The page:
8. Sacromonte

East of Albayzín and in front of the Alhambra is another of Granada’s traditional neighbourhoods.

After the city was retaken by the Catholic Monarchs Sacromonte became the home for the city’s gypsy community.

The neighbourhood is on the precipitous slopes of Valparaíso amid pines and cactuses, and at some point in the 16th-century the settlers began to hew their homes from the rock-face.

As you stroll past these dwellings you’ll notice how no two cave houses are the same, as their dimensions are determined entirely by the difficult terrain.

Naturally, if you want to see a true flamenco performance,  these caves are the real deal.

9. The Gypsy Quarter of Sacromonte

Granada’s colorful Gypsy quarter on the Sacromonte (“sacred mount”) is a fascinating place to visit. This hilltop neighborhood begins around the Cuesta del Chapiz, where the Camino del Sacromonte ascends the hill. The Gypsies (Gitanos) have had a presence in Granada since 1532 and settled in the caves of Sacromonte in the 18th century.

Tourists will enjoy wandering the hillside roads of this atmospheric neighborhood to discover the artistic Gypsy homes; some are decorated with vibrant handcrafted ceramics. The caves in the upper area of the Camino del Sacromonte are in the best condition, and one has been made into a museum, so you can see inside.

Tourists can find many cave venues in Sacromonte where flamenco is performed, including Cueva de la Rocío, whose famous guests have included the King of Spain, Bill Clinton, and Michelle Obama. The Cueva de la Rocío is renowned for La Zambra, a special type of flamenco dancing and singing that originated in the gypsy caves of Granada.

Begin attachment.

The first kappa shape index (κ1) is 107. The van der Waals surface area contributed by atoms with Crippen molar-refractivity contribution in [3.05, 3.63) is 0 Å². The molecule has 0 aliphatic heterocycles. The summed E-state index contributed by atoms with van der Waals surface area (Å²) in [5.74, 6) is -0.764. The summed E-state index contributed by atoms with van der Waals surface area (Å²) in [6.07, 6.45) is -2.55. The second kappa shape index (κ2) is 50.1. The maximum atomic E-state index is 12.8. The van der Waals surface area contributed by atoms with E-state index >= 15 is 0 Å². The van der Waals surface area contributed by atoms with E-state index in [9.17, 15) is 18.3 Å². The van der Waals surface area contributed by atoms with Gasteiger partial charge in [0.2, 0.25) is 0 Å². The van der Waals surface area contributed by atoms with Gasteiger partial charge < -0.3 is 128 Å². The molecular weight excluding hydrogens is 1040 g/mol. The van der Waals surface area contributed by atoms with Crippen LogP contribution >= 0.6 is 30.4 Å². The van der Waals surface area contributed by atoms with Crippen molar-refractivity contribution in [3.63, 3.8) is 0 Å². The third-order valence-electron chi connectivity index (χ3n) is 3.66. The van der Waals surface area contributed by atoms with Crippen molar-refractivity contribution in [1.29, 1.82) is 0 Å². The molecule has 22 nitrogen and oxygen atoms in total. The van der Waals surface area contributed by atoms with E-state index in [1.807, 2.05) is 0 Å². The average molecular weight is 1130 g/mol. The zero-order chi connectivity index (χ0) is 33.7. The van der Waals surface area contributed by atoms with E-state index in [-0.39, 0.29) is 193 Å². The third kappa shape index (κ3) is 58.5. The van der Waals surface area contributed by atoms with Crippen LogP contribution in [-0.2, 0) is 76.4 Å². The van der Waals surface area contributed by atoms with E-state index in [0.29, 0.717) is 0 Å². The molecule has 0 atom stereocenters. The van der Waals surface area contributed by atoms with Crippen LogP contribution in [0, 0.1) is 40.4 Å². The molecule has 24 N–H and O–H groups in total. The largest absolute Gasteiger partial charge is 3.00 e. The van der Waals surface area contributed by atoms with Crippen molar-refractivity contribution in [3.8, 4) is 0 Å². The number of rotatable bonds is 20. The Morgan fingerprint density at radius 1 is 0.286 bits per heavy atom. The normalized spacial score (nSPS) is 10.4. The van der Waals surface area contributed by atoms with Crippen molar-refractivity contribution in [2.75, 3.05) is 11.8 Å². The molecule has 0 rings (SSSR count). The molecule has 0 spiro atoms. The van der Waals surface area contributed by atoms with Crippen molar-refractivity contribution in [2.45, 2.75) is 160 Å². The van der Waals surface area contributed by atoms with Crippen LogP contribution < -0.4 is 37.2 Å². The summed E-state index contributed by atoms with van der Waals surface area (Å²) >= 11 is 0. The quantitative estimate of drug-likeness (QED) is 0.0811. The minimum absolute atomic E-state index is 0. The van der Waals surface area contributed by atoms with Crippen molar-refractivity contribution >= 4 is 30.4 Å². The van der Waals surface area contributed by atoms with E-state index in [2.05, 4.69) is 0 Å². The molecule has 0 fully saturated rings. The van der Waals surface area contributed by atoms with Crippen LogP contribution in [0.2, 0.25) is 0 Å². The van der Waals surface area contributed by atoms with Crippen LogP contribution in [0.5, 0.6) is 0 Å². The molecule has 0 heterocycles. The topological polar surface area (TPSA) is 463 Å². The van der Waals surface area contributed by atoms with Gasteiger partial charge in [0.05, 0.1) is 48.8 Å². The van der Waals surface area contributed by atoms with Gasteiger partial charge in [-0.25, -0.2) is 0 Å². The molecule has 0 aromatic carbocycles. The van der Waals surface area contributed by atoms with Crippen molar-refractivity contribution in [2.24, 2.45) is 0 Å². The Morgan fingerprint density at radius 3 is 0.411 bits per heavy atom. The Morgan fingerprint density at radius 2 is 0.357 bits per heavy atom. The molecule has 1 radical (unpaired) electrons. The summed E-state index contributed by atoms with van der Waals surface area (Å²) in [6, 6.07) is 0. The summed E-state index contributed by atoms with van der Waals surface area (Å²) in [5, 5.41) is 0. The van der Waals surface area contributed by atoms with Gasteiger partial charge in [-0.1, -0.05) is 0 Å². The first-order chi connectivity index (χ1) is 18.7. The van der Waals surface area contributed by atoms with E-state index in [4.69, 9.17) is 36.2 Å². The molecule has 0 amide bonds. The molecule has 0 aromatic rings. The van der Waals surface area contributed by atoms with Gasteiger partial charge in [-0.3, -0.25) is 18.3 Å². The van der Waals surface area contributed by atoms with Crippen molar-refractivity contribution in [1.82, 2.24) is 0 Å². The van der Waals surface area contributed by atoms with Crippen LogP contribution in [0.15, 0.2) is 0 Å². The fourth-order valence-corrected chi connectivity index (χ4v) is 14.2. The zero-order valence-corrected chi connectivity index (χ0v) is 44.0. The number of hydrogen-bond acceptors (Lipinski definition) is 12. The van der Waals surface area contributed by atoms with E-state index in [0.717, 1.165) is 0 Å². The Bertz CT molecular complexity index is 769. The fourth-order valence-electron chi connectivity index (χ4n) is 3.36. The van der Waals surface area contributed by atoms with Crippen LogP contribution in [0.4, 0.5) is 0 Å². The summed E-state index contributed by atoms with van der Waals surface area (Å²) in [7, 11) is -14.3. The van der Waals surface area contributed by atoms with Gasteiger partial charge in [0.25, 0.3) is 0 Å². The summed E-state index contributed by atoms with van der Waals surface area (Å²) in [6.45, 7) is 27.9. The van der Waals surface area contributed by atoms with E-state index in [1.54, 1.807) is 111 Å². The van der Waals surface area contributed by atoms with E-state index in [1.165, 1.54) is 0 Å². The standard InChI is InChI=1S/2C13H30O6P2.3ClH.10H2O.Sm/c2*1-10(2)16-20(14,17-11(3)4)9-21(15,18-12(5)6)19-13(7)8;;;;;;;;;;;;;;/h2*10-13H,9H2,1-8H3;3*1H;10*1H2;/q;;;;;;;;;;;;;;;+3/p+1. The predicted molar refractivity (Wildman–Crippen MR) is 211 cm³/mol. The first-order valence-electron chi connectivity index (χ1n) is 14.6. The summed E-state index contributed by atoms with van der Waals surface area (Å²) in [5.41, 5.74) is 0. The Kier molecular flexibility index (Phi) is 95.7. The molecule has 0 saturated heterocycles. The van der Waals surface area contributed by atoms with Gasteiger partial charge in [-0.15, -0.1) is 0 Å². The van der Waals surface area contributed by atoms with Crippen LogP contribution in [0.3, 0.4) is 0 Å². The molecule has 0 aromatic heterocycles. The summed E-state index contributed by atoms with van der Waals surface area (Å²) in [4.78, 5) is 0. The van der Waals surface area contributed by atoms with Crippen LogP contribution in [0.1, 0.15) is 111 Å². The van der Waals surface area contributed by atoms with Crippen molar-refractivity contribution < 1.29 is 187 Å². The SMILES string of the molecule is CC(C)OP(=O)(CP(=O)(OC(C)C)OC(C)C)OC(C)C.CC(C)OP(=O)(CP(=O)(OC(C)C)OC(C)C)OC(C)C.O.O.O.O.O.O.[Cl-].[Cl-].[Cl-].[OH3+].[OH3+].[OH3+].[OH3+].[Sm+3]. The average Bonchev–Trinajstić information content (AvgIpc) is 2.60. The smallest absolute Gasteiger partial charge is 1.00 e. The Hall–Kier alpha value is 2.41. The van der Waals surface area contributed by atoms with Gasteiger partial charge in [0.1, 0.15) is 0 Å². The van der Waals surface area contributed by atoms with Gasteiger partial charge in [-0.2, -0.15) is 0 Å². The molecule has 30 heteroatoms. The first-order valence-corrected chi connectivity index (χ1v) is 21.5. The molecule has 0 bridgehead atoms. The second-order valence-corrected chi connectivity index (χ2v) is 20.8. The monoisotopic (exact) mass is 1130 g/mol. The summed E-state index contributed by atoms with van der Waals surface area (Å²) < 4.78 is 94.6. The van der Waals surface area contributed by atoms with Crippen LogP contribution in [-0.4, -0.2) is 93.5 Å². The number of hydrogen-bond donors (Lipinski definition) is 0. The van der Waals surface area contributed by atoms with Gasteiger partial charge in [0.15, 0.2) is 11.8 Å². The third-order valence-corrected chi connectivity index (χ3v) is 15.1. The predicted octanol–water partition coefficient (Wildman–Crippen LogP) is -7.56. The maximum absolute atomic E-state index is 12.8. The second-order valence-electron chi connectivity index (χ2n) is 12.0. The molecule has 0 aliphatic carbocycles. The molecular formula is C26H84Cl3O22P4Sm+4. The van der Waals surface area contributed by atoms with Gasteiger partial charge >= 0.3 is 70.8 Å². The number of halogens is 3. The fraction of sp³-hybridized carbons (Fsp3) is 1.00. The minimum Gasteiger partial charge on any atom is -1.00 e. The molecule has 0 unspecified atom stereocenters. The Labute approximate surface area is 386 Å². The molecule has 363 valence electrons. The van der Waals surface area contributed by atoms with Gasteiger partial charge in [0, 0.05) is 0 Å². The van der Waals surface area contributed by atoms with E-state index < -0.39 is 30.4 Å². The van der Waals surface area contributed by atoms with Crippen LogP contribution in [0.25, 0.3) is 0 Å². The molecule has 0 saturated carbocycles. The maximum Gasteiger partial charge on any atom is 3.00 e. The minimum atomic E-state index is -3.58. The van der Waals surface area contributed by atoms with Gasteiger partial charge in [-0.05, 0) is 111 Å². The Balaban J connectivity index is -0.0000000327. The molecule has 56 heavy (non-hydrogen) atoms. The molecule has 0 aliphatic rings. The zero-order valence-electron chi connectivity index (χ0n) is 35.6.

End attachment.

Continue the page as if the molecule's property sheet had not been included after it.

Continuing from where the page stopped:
The Sacromonte offers some of the best views in Granada, with panoramas over rugged ravines, the Valparaiso Valley, and the Darro River. Some vantage points look out to the Alhambra Palace and the Albaicín.

A steep and picturesque footpath (a difficult walk) climbs through deeply indented gullies to the Ermita San Miguel de Alto. This 17th-century Baroque hermitage has a magnificent viewpoint of the Alhambra and the Albaicín.

Another noteworthy religious monument is the Sacromonte Abbey. Built in the 17th and 18th centuries, the Abbey’s church is a gem of Baroque architecture. Standing on Mount Valparaiso and accessible by the Camino del Sacromonte (a 10-minute taxi ride from the Plaza Nueva), the Abbey is open for guided tours. Several caves were found on this site, which possess precious relics of the 16th century, as well as a cross of Saint John.

10. The Bañuelo: Traditional Arab Baths

The Moors brought the ritual of the hammam (Arab Baths) from their homeland in North Africa to Andalusia, and Granada’s 11th-century Bañuelo are among the oldest and best preserved in Spain.

One of the few bath complexes not destroyed after the Reconquista by the Catholic monarchs, who considered the baths as immoral, they are one of Granada’s oldest surviving Moorish sites.

Today, visitors can sample a similar experience to the Arab baths at the Hammam Al Ándalus near Plaza Nueva. Although it is on the site of an original Moorish bathhouse and constructed in the authentic style, with graceful arches and exquisite Islamic-style tile work, this hammam is a newly built replica and offers the latest pampering spa services.

Address: Carrera del Darro, 31 Albaicín, Granada